The diagnostic effort of health care professionals has been enhanced by the use of principles adopted from clinical epidemiology. This analytic approach relies on “2 × 2” contingency tables (Fig. 3-1) derived from clinical trials data. Such studies compare the results of a diagnostic test with the results obtained from a “gold standard” (knowledge of the actual condition) to determine how well a test identifies the “true,” or actual, condition. The results of the diagnostic test, positive or negative, are shown across the rows of the table, and the results of a “gold standard” or the “truth” are displayed in the columns. Cell A of the table contains the cases that the test identifies as being positive (or diseased) that actually are positive (i.e., confirmed by the “gold standard”). These cases are termed true positives. Cell B contains all cases for which a positive finding from the diagnostic test is present, but where the actual condition is negative. Therefore, this cell denotes false positives. Cell C includes the cases identified by the diagnostic test as not being diseased, but actually are diseased, as determined by the “gold standard.” Findings in this cell are termed false negatives. The final cell, cell D, includes true negatives, where the diagnostic test accurately identifies nondiseased cases that are truly negative as confirmed by the “gold standard.” A perfect diagnostic test would result in all cases being assigned to cells A or D with no false positives (cell B) or false negatives (cell C).
When the basics of this table are understood, the information it yields can be put to good use by the diagnostician. The first concept is test sensitivity, which is calculated as the number of true positives (A) divided by the number of total positive cases (A + C). The term sensitivity indicates the proportion of individuals with disease in any group or population that is identified positively by the test. In contrast, specificity refers to the proportion of individuals without disease properly classified by the diagnostic test and is the ratio of true negatives (D) to all negatives (B + D). Sensitivity and specificity will not vary on the basis of the prevalence of disease, that is, the proportion of cases in a population. Rather, these statistics indicate what proportions of existing disease and absence of disease will be correctly identified in any group of individuals.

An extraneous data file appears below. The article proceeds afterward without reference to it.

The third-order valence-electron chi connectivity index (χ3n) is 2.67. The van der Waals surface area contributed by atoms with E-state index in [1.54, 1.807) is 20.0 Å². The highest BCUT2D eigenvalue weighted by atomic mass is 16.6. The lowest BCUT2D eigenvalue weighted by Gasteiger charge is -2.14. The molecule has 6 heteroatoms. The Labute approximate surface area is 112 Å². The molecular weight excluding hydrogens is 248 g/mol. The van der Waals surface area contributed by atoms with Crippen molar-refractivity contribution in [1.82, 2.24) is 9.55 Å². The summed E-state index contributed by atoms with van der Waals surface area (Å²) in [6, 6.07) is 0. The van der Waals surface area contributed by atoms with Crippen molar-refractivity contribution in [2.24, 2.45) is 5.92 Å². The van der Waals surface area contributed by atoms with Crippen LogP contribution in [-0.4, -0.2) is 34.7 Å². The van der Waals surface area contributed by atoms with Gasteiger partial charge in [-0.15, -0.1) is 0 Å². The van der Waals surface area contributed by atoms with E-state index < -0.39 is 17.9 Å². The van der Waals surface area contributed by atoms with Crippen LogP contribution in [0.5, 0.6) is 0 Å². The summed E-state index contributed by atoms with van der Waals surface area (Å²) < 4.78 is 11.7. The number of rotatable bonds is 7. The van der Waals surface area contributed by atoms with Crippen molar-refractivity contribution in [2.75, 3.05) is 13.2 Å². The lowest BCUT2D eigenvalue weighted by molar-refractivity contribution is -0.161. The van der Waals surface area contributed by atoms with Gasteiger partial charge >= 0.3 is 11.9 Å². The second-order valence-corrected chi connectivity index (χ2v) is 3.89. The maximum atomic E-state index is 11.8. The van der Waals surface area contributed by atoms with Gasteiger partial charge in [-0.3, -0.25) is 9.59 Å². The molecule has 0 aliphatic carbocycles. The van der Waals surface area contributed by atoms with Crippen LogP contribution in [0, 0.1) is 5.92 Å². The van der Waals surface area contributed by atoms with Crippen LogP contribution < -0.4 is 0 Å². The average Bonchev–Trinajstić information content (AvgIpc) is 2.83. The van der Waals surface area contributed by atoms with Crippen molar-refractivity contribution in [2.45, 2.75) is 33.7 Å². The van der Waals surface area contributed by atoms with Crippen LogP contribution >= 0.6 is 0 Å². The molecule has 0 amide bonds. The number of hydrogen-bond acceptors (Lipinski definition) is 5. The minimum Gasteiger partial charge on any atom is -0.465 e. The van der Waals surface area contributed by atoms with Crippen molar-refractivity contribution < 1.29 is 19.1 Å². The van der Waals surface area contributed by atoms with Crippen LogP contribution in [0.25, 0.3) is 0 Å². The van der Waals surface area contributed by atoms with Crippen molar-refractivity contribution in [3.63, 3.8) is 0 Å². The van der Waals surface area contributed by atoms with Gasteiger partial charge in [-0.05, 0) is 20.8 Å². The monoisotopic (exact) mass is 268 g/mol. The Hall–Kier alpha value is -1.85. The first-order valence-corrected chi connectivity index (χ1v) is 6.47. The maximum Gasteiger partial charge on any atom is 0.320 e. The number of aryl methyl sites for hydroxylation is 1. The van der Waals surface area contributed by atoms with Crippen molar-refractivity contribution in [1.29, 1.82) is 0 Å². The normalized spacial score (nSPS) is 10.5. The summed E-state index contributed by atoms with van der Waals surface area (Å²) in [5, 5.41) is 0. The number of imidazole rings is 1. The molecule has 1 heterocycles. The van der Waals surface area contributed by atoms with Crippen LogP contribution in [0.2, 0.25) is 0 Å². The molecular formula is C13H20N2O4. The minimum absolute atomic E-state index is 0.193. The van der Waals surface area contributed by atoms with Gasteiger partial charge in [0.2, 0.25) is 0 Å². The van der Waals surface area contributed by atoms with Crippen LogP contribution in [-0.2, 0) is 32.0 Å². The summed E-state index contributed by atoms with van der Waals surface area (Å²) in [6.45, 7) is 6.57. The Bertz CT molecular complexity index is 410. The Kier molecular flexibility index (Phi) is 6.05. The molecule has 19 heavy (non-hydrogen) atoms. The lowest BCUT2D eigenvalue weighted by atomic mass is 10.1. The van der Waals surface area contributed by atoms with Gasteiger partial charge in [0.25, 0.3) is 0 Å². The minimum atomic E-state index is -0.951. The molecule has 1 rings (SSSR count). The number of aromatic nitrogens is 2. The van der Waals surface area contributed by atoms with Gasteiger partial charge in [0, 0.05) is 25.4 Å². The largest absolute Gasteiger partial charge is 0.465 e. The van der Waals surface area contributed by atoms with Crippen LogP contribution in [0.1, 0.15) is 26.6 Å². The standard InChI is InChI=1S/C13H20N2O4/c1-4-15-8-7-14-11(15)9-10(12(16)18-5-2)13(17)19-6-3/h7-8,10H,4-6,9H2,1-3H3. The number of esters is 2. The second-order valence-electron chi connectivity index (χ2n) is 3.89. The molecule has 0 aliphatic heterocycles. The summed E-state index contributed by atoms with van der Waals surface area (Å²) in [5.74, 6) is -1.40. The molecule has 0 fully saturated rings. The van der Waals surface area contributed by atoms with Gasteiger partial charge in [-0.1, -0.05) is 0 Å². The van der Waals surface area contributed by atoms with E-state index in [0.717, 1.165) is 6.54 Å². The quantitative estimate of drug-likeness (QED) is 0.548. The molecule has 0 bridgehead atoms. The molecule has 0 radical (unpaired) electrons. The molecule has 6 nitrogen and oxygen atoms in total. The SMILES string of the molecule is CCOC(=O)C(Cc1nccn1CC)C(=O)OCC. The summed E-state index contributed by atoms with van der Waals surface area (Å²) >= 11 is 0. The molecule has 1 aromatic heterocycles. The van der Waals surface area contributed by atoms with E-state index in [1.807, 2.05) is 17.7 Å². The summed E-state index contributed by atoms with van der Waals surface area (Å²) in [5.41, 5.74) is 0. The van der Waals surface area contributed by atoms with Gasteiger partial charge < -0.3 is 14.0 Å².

A test with low sensitivity indicates that a high probability exists that many of the individuals with negative results have the disease and go undiagnosed. Conversely, a test with high sensitivity means that most of those who actually have disease will be identified as such. Tests with high specificity suggest that patients without the disease are highly likely to test negative. Tests with low specificity will misclassify a sizable proportion as diseased when many are really free of disease.